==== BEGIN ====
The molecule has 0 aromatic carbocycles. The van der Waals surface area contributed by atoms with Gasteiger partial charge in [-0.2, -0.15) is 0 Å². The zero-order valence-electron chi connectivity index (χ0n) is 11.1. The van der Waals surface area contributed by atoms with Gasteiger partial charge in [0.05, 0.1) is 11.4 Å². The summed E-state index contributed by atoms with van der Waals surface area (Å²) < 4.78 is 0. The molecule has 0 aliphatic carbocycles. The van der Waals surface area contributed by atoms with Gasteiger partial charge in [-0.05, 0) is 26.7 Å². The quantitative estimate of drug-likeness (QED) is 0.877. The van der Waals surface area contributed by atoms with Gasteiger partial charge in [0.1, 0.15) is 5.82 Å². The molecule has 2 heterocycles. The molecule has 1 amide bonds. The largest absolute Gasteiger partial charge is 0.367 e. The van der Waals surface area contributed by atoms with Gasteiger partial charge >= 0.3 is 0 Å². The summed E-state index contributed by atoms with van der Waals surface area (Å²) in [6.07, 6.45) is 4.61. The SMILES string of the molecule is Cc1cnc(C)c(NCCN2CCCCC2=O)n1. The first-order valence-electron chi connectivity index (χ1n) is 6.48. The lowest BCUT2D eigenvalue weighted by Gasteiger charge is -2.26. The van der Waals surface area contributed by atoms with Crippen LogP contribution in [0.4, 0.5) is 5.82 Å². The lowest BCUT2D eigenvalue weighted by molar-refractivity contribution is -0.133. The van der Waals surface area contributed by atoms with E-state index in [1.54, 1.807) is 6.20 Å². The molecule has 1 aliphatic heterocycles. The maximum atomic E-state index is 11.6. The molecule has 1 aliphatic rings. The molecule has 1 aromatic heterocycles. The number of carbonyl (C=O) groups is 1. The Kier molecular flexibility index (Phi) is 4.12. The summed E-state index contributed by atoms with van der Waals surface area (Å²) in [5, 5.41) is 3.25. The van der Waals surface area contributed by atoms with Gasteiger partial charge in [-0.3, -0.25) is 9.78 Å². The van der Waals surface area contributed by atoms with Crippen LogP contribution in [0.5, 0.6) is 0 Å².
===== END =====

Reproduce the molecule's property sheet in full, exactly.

The molecule has 0 aromatic carbocycles. The van der Waals surface area contributed by atoms with Gasteiger partial charge in [-0.2, -0.15) is 0 Å². The zero-order valence-electron chi connectivity index (χ0n) is 11.1. The van der Waals surface area contributed by atoms with Gasteiger partial charge in [0.05, 0.1) is 11.4 Å². The summed E-state index contributed by atoms with van der Waals surface area (Å²) < 4.78 is 0. The molecule has 0 aliphatic carbocycles. The van der Waals surface area contributed by atoms with Gasteiger partial charge in [-0.05, 0) is 26.7 Å². The quantitative estimate of drug-likeness (QED) is 0.877. The van der Waals surface area contributed by atoms with Gasteiger partial charge in [0.1, 0.15) is 5.82 Å². The molecule has 2 heterocycles. The molecule has 1 amide bonds. The largest absolute Gasteiger partial charge is 0.367 e. The van der Waals surface area contributed by atoms with Gasteiger partial charge >= 0.3 is 0 Å². The summed E-state index contributed by atoms with van der Waals surface area (Å²) in [6.07, 6.45) is 4.61. The SMILES string of the molecule is Cc1cnc(C)c(NCCN2CCCCC2=O)n1. The first-order valence-electron chi connectivity index (χ1n) is 6.48. The lowest BCUT2D eigenvalue weighted by Gasteiger charge is -2.26. The van der Waals surface area contributed by atoms with Crippen LogP contribution in [0.4, 0.5) is 5.82 Å². The lowest BCUT2D eigenvalue weighted by molar-refractivity contribution is -0.133. The van der Waals surface area contributed by atoms with E-state index in [1.54, 1.807) is 6.20 Å². The molecule has 1 aliphatic heterocycles. The maximum atomic E-state index is 11.6. The molecule has 1 aliphatic rings. The molecule has 1 aromatic heterocycles. The number of carbonyl (C=O) groups is 1. The Kier molecular flexibility index (Phi) is 4.12. The summed E-state index contributed by atoms with van der Waals surface area (Å²) in [5, 5.41) is 3.25. The van der Waals surface area contributed by atoms with Gasteiger partial charge in [-0.3, -0.25) is 9.78 Å². The van der Waals surface area contributed by atoms with Crippen LogP contribution in [0.5, 0.6) is 0 Å².